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hillside erosion  RSS feed

Posts: 17
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So.. I live on the Oregon coast... I have a half acre aria behind my house that gets sun all day. When we bought the house the space was 100% covered with blackberries.. some spots were 8 to 10 feet tall brambles. I have been removing them over the past year on the weekends. The plan is to ultimately have food gardens and maybe a greenhouse. What ive been doing is cutting the brambles down to the ground and chopping them into mulch.. I have been mowing flat arias, but there is a lot of steep hillside on the plot. everyone in the aria keeps telling me to use herbicides. I do not want to put that stuff on my land. I plan, instead, to string up a solar electric fence and put a critter back there to eat the blackberries.
I am trying to decide between a pig and a goat. We would eventually slaughter the animal for the freezer. I like to eat goat, but I love pig.. I have never raised either, but I have read that pigs will root out the berry crowns and eat them, killing the plant, where as a goat would just eat the new green growth, taking longer. This makes me lean tward pig. But! Given the steep hills that I am dealing with on about half the space... would the pig cause a lot more erosion than a goat?
Anyone have experience with pigs or goats in steep arias?
Posts: 145
Location: Courtrai Area, Flanders Region, Belgium Europe
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I'm no expert on grazing but during my geology studies i was taught that a lot of the prehistoric climate shift, soil degradation and subsequent erosion around the mediterrean was partially caused by logging and subsequent overgrazing by goats and sheep which prevented spontaneous regeneration of forests.

Whatever critter you use - the taste might be wonderfull

One way to cope with erosion is by terracing your hill.

In prehistoric times till the early 20th century, farmers in Europe did this (among other methods) by a combination of hedgerows and plowing. Essentially, you establish a hedgerow more or less around a contour line on your property. Then you plough the lower part so that the furrow falls downhill and the upper part falls the other way.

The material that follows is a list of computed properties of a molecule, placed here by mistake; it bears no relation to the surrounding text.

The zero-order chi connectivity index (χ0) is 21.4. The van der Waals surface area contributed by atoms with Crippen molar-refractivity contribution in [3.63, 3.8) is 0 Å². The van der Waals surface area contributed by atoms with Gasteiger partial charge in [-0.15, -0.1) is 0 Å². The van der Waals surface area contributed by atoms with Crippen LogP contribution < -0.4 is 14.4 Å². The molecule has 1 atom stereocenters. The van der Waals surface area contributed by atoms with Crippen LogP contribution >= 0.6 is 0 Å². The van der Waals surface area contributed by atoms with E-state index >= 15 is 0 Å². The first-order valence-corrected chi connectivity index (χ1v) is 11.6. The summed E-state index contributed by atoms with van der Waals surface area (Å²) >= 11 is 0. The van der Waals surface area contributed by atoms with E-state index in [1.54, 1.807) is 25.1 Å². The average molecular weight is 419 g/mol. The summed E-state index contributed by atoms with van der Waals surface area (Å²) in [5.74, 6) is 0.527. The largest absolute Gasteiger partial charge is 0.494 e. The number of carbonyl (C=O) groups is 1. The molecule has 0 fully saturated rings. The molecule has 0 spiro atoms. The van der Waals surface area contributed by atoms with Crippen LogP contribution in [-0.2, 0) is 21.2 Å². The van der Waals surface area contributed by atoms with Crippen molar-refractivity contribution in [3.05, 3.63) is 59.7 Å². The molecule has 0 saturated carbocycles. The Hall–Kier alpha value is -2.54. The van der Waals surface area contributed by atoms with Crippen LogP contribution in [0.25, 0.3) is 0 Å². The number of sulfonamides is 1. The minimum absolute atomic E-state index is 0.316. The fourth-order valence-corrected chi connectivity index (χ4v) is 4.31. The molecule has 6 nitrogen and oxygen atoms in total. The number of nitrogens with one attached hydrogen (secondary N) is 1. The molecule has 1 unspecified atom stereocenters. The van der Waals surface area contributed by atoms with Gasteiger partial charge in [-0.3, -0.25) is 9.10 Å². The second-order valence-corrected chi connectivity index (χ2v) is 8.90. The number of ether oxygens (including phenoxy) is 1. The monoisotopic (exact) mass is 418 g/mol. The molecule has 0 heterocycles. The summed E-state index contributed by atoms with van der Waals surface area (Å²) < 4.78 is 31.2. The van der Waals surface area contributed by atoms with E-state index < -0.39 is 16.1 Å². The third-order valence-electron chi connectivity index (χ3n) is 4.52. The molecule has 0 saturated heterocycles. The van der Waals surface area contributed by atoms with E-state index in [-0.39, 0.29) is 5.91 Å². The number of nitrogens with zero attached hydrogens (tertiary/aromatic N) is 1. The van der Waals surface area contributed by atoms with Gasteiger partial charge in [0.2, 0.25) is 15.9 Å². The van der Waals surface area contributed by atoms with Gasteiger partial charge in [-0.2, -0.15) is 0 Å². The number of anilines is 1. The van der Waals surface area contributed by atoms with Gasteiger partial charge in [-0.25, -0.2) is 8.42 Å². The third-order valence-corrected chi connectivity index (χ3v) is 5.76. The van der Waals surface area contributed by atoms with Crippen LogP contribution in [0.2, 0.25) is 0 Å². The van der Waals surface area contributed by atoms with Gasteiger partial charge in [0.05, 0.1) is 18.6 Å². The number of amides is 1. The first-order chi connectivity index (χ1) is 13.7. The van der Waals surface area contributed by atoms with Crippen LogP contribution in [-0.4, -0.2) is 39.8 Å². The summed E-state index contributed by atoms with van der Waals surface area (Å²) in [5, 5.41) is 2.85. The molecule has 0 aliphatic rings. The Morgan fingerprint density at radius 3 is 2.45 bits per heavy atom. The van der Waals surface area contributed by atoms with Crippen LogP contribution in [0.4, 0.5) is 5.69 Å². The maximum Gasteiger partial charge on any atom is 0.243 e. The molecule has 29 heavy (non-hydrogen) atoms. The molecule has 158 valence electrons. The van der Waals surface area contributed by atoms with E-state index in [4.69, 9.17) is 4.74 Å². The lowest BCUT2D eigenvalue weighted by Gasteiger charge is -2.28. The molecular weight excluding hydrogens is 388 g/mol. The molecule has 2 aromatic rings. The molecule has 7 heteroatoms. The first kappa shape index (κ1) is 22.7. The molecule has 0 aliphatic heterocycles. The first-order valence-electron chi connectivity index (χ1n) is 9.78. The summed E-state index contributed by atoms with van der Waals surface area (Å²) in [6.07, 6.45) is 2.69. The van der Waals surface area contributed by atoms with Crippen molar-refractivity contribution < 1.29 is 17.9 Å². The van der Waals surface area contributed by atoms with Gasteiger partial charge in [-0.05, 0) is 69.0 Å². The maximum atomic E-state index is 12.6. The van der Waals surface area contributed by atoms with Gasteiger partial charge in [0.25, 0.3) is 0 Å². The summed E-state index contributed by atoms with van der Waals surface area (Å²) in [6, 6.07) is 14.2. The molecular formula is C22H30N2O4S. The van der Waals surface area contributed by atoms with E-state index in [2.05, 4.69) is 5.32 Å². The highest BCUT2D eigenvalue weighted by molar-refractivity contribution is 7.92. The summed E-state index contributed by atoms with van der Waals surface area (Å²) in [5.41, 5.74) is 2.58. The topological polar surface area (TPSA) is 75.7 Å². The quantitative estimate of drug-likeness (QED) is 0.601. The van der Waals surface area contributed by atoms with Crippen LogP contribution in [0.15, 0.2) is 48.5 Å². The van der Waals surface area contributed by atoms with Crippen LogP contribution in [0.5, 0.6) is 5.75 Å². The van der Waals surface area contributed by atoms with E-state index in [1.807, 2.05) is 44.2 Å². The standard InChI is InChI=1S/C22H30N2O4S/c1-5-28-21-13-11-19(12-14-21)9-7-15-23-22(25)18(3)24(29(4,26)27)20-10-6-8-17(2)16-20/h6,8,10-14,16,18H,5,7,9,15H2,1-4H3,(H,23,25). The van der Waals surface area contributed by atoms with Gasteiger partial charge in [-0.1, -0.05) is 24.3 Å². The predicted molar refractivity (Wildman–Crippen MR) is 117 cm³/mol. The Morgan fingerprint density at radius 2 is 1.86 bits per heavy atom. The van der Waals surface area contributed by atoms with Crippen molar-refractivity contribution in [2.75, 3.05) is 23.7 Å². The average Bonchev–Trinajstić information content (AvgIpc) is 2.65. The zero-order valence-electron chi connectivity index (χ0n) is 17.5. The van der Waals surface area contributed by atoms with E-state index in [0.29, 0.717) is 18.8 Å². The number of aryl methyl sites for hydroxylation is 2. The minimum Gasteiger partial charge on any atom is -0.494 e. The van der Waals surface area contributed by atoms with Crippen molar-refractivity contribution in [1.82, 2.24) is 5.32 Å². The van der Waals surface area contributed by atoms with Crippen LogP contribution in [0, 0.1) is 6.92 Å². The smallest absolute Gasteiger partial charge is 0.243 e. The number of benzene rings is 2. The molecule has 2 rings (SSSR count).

The hedgerow breaks the speed of the runoff and slows down and catches any eroded material from uphill. So the lower part of the uphill part rises while the top of the plot loses height due to erosion and plowing. Each plot on your hill side experiences a reduced soil loss. Ultimately you get a short, steep hillside under the hedge followed by a flattened area untill you reach the next hedge.

We call this landscape form a 'graft'. There is a wiki that describes more or less how it looks but the way it forms could be improved upon. It's Dutch so use autotranslate. https://nl.wikipedia.org/wiki/Graft_(hellingknik).

The idea to 'build' fields of this nature has some comparisons with the english ridge and furrow system https://en.wikipedia.org/wiki/Ridge_and_furrow The closest english wiki to a graft is the lynchet landscape https://en.wikipedia.org/wiki/Lynchet You could consider a graft as an improved version of the lynchet where the hedgerow catches runoff and the transported sediment. The hedgerow also provides an improved microclimate.

Another way was by actually building terraces. This was really labour intensive and was only done to support cash crops (wine) or near settlements where space was at a premium. Check pictures of old medieval terracing.

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Location: Mountains of Vermont, USDA Zone 3
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I farm on steep land. I fence across the slopes with the contours as much as possible. In time this creates terracing through the action of water, wind and hoof. I also create terraces through machine work. This is how farming has been done on steep land for millennia and it works.
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